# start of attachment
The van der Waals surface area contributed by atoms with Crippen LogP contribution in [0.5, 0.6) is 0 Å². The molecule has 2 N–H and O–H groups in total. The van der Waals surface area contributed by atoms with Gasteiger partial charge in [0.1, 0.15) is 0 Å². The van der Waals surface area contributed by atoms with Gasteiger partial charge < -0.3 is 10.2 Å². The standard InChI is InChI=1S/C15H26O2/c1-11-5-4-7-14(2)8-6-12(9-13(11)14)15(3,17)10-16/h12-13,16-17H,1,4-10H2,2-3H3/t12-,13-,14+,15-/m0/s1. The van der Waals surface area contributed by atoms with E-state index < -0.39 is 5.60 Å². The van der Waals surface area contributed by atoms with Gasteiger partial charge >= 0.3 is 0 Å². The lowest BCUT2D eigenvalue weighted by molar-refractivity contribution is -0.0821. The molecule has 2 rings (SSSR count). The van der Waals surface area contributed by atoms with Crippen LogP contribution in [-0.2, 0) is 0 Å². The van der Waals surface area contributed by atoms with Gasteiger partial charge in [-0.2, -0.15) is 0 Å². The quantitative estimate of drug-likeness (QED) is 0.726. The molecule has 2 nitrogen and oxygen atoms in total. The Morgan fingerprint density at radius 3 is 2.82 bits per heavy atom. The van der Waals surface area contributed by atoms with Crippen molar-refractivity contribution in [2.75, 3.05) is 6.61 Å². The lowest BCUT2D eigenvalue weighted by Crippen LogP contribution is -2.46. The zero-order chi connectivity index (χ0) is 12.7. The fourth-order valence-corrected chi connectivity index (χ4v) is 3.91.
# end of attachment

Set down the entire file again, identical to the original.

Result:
The van der Waals surface area contributed by atoms with Crippen LogP contribution in [0.5, 0.6) is 0 Å². The molecule has 2 N–H and O–H groups in total. The van der Waals surface area contributed by atoms with Gasteiger partial charge in [0.1, 0.15) is 0 Å². The van der Waals surface area contributed by atoms with Gasteiger partial charge < -0.3 is 10.2 Å². The standard InChI is InChI=1S/C15H26O2/c1-11-5-4-7-14(2)8-6-12(9-13(11)14)15(3,17)10-16/h12-13,16-17H,1,4-10H2,2-3H3/t12-,13-,14+,15-/m0/s1. The van der Waals surface area contributed by atoms with E-state index < -0.39 is 5.60 Å². The van der Waals surface area contributed by atoms with Gasteiger partial charge >= 0.3 is 0 Å². The lowest BCUT2D eigenvalue weighted by molar-refractivity contribution is -0.0821. The molecule has 2 rings (SSSR count). The van der Waals surface area contributed by atoms with Crippen LogP contribution in [-0.2, 0) is 0 Å². The van der Waals surface area contributed by atoms with Gasteiger partial charge in [-0.2, -0.15) is 0 Å². The quantitative estimate of drug-likeness (QED) is 0.726. The molecule has 2 nitrogen and oxygen atoms in total. The Morgan fingerprint density at radius 3 is 2.82 bits per heavy atom. The van der Waals surface area contributed by atoms with Crippen molar-refractivity contribution in [2.75, 3.05) is 6.61 Å². The lowest BCUT2D eigenvalue weighted by Crippen LogP contribution is -2.46. The zero-order chi connectivity index (χ0) is 12.7. The fourth-order valence-corrected chi connectivity index (χ4v) is 3.91.